Dining

[The Spectacle Circuit]

Born in New York but perfect for Vegas, Carbone is on the way

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Carbone goes big, as Vegas will soon discover.
Andy Wang

New York’s Carbone is a spectacular, surreal restaurant, a place you could imagine being in Tom Wolfe’s next novel. It’s the type of establishment that could be derided as an example of extravagance gone mad, but it’s so damn good and fun that you just have to give in to the experience. If you can afford it, that is.

Let’s get the first part out of the way: You can spend $200 a person at Carbone on cocktails and a dinner of pastas, veal, and langoustines, and maybe—okay, definitely—the carrot cake for dessert. This is not a place for the budget-conscious. But it is a place that stands atop the Italian-American dining scene in a city full of neighborhoods with red sauce coursing through their veins.

Carbone, in Greenwich Village, is both an homage to those neighborhoods—the Bronx and Brooklyn and Manhattan, of course—and also a modern reimagination of old-school Italian-American dining, complete with art curated by Vito Schnabel and waiter tuxedos designed by Zac Posen.

All of this is to say that while Las Vegas has no shortage of fantastical restaurants, Carbone should stand out when it opens at Aria later this year.

In New York, Carbone is where you might see Jerry Seinfeld celebrating his birthday by holding court at a big table or Jay Z and Beyoncé having a quiet, romantic dinner. It’s a hot spot where NFL team owners and the biggest entertainment and real estate moguls eat garlic bread, meatballs, $21 Caesar salads prepared tableside and $58 plates of excellent veal parm. Two jet-setting, food-loving women I know refer to the high that comes with snagging a tough reservation anywhere as “getting a Carboner.”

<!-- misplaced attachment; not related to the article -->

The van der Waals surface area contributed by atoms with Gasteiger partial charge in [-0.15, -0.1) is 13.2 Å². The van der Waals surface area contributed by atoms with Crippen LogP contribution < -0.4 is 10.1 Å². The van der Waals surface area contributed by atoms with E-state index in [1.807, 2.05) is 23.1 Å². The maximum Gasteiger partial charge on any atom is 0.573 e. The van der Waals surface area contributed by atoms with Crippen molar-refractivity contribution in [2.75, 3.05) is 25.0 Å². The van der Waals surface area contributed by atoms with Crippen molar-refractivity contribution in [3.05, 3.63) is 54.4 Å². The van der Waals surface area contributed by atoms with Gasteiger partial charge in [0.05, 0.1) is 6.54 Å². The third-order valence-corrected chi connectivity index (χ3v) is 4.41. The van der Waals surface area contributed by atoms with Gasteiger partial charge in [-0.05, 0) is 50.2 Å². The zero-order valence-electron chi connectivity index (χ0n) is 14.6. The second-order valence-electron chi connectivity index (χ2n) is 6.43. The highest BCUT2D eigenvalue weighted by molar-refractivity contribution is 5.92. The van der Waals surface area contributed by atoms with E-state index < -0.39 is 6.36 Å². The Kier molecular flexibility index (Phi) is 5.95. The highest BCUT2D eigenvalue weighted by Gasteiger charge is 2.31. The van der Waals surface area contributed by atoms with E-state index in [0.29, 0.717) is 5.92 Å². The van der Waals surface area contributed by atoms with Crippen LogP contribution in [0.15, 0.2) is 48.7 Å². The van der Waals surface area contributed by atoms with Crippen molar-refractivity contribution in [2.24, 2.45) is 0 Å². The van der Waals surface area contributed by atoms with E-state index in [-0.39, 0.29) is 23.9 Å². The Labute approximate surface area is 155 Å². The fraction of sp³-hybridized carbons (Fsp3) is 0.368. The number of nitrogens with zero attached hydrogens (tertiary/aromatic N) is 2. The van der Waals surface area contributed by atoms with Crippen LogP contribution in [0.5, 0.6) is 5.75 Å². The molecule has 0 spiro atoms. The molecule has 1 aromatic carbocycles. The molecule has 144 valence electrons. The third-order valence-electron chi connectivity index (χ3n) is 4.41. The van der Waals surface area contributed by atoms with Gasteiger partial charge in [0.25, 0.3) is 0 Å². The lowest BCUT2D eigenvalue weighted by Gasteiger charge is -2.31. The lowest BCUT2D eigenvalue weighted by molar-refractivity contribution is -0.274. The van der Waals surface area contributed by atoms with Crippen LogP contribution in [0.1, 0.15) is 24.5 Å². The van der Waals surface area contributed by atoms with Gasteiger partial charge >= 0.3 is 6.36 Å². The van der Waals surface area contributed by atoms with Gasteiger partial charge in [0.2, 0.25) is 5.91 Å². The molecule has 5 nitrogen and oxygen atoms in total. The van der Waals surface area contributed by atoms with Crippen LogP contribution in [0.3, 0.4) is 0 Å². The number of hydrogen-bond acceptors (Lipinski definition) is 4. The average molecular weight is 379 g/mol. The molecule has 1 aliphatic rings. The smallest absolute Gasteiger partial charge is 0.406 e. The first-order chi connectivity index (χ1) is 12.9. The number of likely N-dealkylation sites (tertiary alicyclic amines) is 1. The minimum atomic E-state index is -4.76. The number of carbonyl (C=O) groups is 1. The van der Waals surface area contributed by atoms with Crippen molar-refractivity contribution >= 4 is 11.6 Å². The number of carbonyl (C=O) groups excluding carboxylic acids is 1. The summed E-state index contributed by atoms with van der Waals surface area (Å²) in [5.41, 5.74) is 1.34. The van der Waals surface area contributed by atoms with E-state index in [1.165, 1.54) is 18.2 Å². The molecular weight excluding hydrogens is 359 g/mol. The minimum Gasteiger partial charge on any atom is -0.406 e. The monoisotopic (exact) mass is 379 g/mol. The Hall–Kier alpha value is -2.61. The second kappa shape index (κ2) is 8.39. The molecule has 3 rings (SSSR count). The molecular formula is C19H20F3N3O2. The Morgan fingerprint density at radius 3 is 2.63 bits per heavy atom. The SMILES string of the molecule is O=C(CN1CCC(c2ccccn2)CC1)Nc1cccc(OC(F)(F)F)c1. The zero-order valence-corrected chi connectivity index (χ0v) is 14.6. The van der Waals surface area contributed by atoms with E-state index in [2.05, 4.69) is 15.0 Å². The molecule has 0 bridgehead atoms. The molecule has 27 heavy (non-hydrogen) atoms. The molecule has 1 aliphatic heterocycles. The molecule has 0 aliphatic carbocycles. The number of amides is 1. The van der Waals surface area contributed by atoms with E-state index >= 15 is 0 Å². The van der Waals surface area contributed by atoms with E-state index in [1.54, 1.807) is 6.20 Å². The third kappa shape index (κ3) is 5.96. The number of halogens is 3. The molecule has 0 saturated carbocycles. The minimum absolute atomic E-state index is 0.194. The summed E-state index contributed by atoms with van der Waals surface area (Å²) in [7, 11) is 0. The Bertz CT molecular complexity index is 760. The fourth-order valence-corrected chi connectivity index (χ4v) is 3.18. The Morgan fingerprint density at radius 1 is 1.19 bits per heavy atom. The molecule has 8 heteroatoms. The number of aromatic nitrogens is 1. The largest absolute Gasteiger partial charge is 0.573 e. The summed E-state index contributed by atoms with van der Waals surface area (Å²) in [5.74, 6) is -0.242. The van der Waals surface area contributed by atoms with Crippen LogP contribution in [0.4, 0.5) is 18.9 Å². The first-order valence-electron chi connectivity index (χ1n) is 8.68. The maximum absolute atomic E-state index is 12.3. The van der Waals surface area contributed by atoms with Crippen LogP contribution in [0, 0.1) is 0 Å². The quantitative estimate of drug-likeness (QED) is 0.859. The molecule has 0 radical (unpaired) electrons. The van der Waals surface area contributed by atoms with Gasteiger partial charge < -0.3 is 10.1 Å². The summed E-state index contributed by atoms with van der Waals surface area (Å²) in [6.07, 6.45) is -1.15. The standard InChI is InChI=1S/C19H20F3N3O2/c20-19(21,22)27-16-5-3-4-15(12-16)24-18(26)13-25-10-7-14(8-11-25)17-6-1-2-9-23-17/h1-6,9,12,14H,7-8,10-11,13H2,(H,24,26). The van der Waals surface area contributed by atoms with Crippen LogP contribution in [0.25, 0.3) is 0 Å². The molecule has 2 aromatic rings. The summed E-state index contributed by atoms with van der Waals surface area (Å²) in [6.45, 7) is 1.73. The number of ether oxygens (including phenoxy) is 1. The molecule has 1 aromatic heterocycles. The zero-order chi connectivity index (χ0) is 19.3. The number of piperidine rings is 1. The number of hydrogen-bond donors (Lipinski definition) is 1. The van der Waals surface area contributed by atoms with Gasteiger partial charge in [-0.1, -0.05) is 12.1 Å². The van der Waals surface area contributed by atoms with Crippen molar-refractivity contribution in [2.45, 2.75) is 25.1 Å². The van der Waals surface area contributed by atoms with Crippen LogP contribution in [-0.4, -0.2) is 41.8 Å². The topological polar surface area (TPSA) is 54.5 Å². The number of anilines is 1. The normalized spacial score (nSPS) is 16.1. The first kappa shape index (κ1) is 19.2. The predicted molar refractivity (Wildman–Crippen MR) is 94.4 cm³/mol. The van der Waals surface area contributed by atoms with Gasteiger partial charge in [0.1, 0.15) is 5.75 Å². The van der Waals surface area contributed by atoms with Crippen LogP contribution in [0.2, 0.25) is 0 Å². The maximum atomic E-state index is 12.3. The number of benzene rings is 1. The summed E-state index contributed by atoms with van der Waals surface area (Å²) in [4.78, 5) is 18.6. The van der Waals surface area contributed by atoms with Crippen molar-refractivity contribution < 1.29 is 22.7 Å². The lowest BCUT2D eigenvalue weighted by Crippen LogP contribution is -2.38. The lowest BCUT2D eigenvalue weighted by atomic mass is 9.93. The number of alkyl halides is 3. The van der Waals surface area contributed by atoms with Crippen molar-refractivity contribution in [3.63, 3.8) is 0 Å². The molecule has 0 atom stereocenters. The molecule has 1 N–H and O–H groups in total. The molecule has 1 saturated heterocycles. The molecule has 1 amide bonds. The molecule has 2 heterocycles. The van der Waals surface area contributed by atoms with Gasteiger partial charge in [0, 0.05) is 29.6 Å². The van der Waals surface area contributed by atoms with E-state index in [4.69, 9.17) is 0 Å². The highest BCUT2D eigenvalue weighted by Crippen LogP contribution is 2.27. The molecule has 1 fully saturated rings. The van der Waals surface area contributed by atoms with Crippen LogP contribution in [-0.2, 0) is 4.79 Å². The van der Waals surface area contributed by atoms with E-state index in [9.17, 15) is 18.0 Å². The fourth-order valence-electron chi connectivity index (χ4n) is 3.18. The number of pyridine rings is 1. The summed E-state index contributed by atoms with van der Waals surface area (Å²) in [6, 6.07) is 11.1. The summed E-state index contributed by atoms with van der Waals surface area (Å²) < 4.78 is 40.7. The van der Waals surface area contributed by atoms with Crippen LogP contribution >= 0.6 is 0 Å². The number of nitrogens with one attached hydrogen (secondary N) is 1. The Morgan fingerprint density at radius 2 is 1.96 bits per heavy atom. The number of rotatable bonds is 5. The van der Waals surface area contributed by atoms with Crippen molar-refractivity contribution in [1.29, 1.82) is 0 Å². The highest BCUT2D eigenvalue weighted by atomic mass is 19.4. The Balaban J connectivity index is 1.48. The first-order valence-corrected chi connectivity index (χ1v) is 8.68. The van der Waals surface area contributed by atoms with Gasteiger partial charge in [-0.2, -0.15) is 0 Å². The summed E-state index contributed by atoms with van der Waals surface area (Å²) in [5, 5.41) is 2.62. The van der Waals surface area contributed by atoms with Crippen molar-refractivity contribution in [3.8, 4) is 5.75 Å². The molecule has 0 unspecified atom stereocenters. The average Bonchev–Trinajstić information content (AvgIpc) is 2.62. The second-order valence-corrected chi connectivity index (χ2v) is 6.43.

Carbone is like New York’s Rao’s with an even more A-list crowd and food that’s personality-driven and refined. It’s brought to you by a crew of true New Yorkers who have become dominant operators in their city with their mix of fine-dining experience, art-world and society connections, and their singular balance of excess and whimsy. Their empire includes a chain of Parm sandwich shops (including an outpost in Yankee Stadium) along with Dirty French in the Ludlow hotel and the seafood-focused Santina by the High Line.

Chefs Mario Carbone and Rich Torrisi learned from the best, cooking under guys named Batali and Boulud before moving on to make Italian food that’s distinctly American. Their partner, Jeff Zalaznick, is one of the most voracious and inquisitive eaters and drinkers you’ll ever encounter. All three men think about food and the spectacle of eating out as much as anybody in the business. Their company is called Major Food Group, because they think big and execute just as big. Which is to say, Carbone is the type of restaurant that could make even Steve Wynn swoon.

There’s already a highly regarded Carbone in Hong Kong, and the fellas at Major Food Group have so much momentum to spare. Now that they’re coming to Vegas, don’t be surprised if they end up with more than one restaurant here. Parm is their most easy-to-replicate concept, something that could fit into fancy casino food courts or Downtown Summerlin.

But it makes sense that their first Vegas endeavor is Carbone, an outpost of a restaurant that’s part of the spectacle circuit as much as going to Art Basel or Cannes or the Super Bowl or, you know, a Floyd Mayweather fight or XS during Electric Daisy Carnival weekend. After a little while in Vegas, it might be easy to forget that Carbone wasn’t born here.

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